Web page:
Film review: MS Slavic 7 / Director: Sofia Bohdanowicz/ Released: 2019
I have nothing but praise for this contemporary masterpiece which I discovered through MUBI. Director Sofia Bohdanowicz has crafted a genuine work of art, along with co-director Deragh Campbell. The latter also stars in the film and her impeccable performance adds a highbrow touch to this meditation on communication and time.
Audrey (Deragh Campbell) goes to Harvard’s Houghton library to look for the correspondence between poet Zofia Bohdanowiczowa (the director’s great-grandmother) and writer Józef Wittlin (who was nominated for the Nobel prize in 1939). Audrey’s quest is no coincidence: Zofia is her great-grandmother, and we later find out that she intends to curate her research findings.
The plot is the motive for a series of shots showing Audrey examining the written correspondence in the confined spaces of the library, where we, the viewers, are presented with actual shots of the letters, some passages marked and translated for us. However, the highlight of this remarkable film is the discussion Audrey has with an unnamed young man: at first, we only see her do the talking by reflecting on her research findings. And it is in these moments where her often disjointed stream-of-consciousness musings reach the realms of epiphany.
Of course, that is not to say that only the protagonist’s lines are of interest. The mere acts of Audrey unpacking her things in a hotel, walking towards the library and attending a wedding anniversary — all of these infused with Bach’s organ music — form part of the mosaic where present and past time are intertwined. Why do we pick certain words and return to specific phrases? Do words have the same meaning when both their creator and their addressee are not present? Can time bend the meaning of words and, if yes, does it weaken them or attach new meanings to them? What if all written correspondence that has been registered, has a gravitas that we fail to appreciate only because we are consumed by the present state of affairs?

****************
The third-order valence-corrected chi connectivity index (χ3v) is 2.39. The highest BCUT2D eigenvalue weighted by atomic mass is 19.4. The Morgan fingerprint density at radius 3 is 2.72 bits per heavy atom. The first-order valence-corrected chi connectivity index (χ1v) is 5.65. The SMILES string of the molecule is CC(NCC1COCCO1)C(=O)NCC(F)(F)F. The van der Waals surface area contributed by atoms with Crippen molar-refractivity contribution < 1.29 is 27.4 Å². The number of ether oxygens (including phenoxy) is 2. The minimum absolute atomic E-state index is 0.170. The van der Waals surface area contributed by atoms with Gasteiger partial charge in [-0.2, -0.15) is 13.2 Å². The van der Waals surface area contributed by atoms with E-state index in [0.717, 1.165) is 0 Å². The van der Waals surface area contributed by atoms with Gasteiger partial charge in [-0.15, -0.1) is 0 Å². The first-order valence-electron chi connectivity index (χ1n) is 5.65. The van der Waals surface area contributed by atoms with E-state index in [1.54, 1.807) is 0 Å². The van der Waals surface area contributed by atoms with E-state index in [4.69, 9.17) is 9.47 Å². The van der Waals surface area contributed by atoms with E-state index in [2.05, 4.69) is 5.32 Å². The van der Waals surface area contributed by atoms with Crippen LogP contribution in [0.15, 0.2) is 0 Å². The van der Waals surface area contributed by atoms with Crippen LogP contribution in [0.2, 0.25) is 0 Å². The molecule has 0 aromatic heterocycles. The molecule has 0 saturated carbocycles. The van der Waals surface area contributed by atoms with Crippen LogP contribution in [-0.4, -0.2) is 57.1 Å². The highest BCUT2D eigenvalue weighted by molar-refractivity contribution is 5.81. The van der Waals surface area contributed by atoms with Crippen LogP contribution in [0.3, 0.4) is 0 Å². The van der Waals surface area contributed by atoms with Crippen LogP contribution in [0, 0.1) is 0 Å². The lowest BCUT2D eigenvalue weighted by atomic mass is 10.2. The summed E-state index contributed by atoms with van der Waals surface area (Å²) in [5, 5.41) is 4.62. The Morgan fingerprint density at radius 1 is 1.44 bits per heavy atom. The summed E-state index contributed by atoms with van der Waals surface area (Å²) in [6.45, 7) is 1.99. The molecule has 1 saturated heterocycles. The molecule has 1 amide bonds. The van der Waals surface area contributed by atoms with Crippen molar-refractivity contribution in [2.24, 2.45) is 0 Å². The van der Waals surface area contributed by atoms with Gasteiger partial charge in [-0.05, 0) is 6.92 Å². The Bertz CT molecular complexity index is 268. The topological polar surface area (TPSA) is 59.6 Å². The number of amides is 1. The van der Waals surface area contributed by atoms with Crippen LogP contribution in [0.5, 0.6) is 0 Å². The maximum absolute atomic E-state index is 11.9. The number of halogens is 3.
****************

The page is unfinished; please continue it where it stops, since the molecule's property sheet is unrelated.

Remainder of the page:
Well, don’t expect MS Slavic 7 to answer the above questions — this is not the purpose of art after all — but it will immerse you in the experience of discovering the dynamics of written communication and the latter’s ability to transcend time.
Also, don’t expect a linear plot either and don’t anticipate any sort of cathartic conclusion. MS Slavic 7 is raw, academic cinema and demands the viewers’ attention but, above all, it is a modern masterpiece. It is with the experience of such feature films that one is reminded about the difference between real filmmaking and commercial feature films that have nothing to do with art.
The High Arts Review Gold
Featured image: https://www.sofiabohdanowicz.com/